In contrast to the UAE, Bahrain, and Morocco, where Israeli business people, tourists, and residents have been welcomed, only 11 per cent of Egyptians surveyed favoured the normalisation of people-to-people relations.
Similarly, 57 per cent of Saudis surveyed by the institute opposed the normalization of the kingdom’s relations with Israel. Still, a higher percentage in the kingdom and the UAE than in Egypt, 42 per cent, agreed that “people who want to have business or sports contacts with Israelis should be allowed to do so.”
To sum it all up, the message is that autocratic reformers appear to be far ahead of significant segments of their populations even if public attitudes may be contradictory.
For now, keeping the lid on freedom of expression and dissent helps them maintain their grip but casts a shadow and a doubt over the image they work so hard to project.
Middle Eastern Geopolitics in The Midst of The Russo-Ukrainian War
Russia’s national interests have been harmed by the West’s efforts to obstruct Eurasia’s integration and provoke conflict. Support from the United States and the European Union for Ukraine’s anti-constitutional coup d’état sparked a societal upheaval and a bloody conflict. Right-wing nationalist ideology is getting more and more popular, Russia is being painted as an enemy in Ukrainian society, the violent resolution of internal problems is being gambled on, and a profound socioeconomic catastrophe is making Ukraine a chronic centre of instability in Europe and along Russia’s border.
US military-biological labs in Russia’s neighbours are being expanded. There are four ways Russia utilizes to keep the world safe: political, legal, diplomatic, and military. To protect national interests, armed force can be employed only after all other options have failed.
NATO has effectively rendered Russia’s Black Sea control worthless in terms of gaining access to warm water. “Irresponsible” would be a better word to describe Ukraine’s attempt to join NATO. Russia’s Eurasian aspirations are jeopardized by Ukraine’s proclivity for self-determination. From Ukraine to Abkhazia, Russia seeks to control the northern Black Sea coast and to turn it under its sovereignty. For Russia, it is necessary to remove Western influence from this region and Russia’s immediate surroundings. However, it is impossible for Ukraine to remain “neutral” because of its geopolitical and ethnic realities.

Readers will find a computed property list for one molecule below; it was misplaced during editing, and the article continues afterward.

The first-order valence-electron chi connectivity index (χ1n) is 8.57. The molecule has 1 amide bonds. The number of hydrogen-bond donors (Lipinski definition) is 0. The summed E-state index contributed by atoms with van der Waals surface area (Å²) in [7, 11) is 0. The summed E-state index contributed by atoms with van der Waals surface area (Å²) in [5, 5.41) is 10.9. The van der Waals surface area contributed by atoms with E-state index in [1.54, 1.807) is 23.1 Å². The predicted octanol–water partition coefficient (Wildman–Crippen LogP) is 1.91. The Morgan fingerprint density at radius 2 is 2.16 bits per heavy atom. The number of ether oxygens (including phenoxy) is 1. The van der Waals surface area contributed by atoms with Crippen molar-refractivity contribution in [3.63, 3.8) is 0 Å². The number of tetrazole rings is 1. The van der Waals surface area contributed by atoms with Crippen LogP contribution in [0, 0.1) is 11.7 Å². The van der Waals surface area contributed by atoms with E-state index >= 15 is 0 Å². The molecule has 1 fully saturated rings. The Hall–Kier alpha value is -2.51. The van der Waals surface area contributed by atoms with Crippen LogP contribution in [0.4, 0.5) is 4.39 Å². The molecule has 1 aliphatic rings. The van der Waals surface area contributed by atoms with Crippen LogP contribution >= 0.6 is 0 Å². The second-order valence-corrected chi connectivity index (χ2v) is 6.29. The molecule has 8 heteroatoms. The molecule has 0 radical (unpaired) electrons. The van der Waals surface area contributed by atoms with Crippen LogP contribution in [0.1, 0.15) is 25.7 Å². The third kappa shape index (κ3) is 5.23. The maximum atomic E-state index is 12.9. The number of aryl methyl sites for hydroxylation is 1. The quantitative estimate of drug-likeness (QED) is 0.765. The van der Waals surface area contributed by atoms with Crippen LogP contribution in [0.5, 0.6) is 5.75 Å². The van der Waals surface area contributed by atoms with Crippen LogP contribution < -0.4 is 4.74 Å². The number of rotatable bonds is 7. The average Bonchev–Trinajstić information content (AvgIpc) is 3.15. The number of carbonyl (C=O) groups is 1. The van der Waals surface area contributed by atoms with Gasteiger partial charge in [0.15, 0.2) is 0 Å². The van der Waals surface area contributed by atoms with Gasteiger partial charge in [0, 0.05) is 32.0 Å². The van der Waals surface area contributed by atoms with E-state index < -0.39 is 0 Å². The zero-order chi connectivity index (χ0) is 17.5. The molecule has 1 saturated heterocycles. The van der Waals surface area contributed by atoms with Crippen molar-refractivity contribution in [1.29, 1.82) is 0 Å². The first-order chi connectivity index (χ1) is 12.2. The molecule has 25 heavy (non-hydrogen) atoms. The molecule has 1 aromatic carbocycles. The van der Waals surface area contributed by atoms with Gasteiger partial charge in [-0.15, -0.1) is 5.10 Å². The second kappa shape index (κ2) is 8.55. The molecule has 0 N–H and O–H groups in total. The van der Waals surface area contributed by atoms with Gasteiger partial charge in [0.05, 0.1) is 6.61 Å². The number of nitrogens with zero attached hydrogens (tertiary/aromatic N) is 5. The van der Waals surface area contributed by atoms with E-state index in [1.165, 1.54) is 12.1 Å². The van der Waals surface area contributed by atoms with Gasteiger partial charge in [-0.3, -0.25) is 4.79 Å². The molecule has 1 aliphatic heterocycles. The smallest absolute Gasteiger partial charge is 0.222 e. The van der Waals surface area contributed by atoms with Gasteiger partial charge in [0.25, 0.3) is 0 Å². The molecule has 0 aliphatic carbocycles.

Russia’s geopolitical security is threatened by Ukraine’s borders and sovereign orientations, which are equivalent to invading Russia’s land. Eastern Ukraine (east of the Dnieper River to the Sea of Azov) is inhabited by Great Russians and Orthodox Little Russians, whereas the rest of the country is controlled by Ukrainians. Anti-Russian sentiment runs deep in Crimea, a region with a wide range of nationalities (such as the Tatars). Crimea is under Moscow’s authority for strategic reasons. From Chernigov to Odessa, an area has cultural ties to Eastern Ukraine and a place in the Eurasian geopolitical context.
The Eurasian core (Russia) and the European core (Germany) should work together to complete the long-term disengagement between Europe and the United States by forming a Eurasian continental military complex.
Russian intervention in Ukraine is urgent in order to avert an attack by NATO. The foregoing suggests that Russia’s policy of severing all ties with Western security systems in the vital territory directly adjacent to Russia is being carried out in Ukraine. The only way to achieve this aim peacefully is to use force.
There are two main actors engaged in this conflict; the Russian Federation (the official heir to the USSR) and the United States, which is slipping in several soft and hard power indicators. Paul Kennedy saw imperial overstretch as a precursor to strategic decline for the United States, while Richard Barnet predicted decline for the United States in the 1980s. Flora Lewis’ research, published a year after Paul Kennedy’s, confirmed the fall of the United States. It was prophesied by James Schlesinger that the United States will lose both its economic and military power. Peter Passell and Tom Wicker argued that the United States has lost its economic and scientific leadership to Japan because of its dependence on foreign sources of raw resources and energy.
According to Niall Ferguson’s 2004 study on US diclinism, the United States wants to expand free markets, the rule of law, and representative government around the world, but it is unwilling to make the long-term investments in human capital and financial resources necessary to end conflict resulting from state inefficiency. When it comes to internal weaknesses like financial deficits and people power, as well as ignoring global responsibilities, he thinks that the United States is a failing empire that refuses to accept its own demise. “Terrorist” groups and organized crime gangs will fill the void, he predicts. Ferguson sees this as a strong endorsement of the US-China-European partnership.